We lived right on the edge of a big industrial city in the north of England. At the top of our road the neon streetlights gave up, and beyond that there were ghosts and screams and dead Roman soldiers and things with sharp teeth. It was all a lot more interesting than the tennis club and the church at the bottom of the hill. I decided to breathe only the air from the wild. I only opened the window at the wild end of the room. A wild place needs wild animals, and since I wasn’t allowed to share a room with live foxes, I had to make do with sharing a room with dead ones.

The fact that my animals didn’t look alive didn’t bother me at all. Their nationality was clear: they were from the wilderness, not the tennis club, and if they were prepared to share a room with me, that meant that I acquired wild citizenship by association. In fact their emphatic dead-ness helped, because, I saw, death was a big part of being wild. Really wild things killed and were killed. There was no death or killing at the tennis club.

I saw those animals, as I tend to see all things now, as repositories of all their experiences. I wasn’t just hanging a crow on the wall: I was hanging all the things that had happened to it. I was getting the view of a mountain from the top of a swinging elm; I was getting the sensation of a beak stabbing a grass snake; I was getting five Derbyshire summers, and all the wisdom encoded in them. Taxidermy represented excellent value for money.

But though I felt a crucial solidarity with these animals, I also felt a crucial difference. That’s where the third reason lay. I didn’t have black wings or grey fur. I couldn’t fly or run up a tree. Nor, unlike the birds or the squirrel, had I crossed the dark river to the land of fox-prey, dead grandparents, and the corned beef we had on Wednesdays. The smell wafting down from that incompetently preserved carrion crow was not the smell of decomposition but the smell, which has intoxicated me ever since, of otherness.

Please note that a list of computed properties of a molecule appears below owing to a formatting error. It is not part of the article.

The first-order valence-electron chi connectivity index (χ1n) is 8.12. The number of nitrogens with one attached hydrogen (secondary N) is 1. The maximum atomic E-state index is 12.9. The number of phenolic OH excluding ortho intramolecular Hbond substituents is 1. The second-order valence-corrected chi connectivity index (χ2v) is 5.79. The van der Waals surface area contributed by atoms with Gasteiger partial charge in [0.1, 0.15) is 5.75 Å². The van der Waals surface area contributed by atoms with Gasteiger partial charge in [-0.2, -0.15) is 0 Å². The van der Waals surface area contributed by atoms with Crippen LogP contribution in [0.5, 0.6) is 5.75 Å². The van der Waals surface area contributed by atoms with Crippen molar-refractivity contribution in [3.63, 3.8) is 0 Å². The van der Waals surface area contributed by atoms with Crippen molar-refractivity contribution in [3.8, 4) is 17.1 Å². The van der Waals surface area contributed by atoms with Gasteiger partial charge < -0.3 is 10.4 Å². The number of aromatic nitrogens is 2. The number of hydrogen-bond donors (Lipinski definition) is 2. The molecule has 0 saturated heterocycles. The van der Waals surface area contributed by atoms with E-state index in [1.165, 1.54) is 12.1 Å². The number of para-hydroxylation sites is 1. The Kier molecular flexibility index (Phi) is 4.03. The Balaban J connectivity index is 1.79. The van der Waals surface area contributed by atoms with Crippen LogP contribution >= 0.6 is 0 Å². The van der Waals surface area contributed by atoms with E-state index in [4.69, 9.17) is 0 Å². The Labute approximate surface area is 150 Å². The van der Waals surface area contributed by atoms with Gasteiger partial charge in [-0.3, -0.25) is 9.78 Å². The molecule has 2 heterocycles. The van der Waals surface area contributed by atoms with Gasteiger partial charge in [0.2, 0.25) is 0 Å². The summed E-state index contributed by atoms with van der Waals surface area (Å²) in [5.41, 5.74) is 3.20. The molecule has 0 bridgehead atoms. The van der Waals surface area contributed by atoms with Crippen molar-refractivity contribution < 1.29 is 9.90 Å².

Wildness, then, was both me and not-me. This generated a tension in the sinew of my mind which has given it whatever tone my mind has.

It’s been unkindly suggested to me that I wanted to stuff things because I had a God-complex, and wanted to create animals as God did, and wanted to make the dead live again, as He did. So far as I know my own mind, this is a libel. I had no Messianic delusions. I knew perfectly well that I couldn’t create. I couldn’t even imitate the pose of a natural squirrel, though I tried very hard, and read all the right books, and spent my school holidays with the museum taxidermist and with a man who lived on the moor and had a freezer full of buzzards. If you want a theological angle on your psychoanalysis of that strange child from Sheffield, it would be far more plausible to suggest that I did crap taxidermy because it reminded me unavoidably that I wasn’t God. Looking back, though, there probably was something talismanic about my obsession - though I never recognised it then. Since these creatures had died, and since I owned them, I had some sort of control over death itself.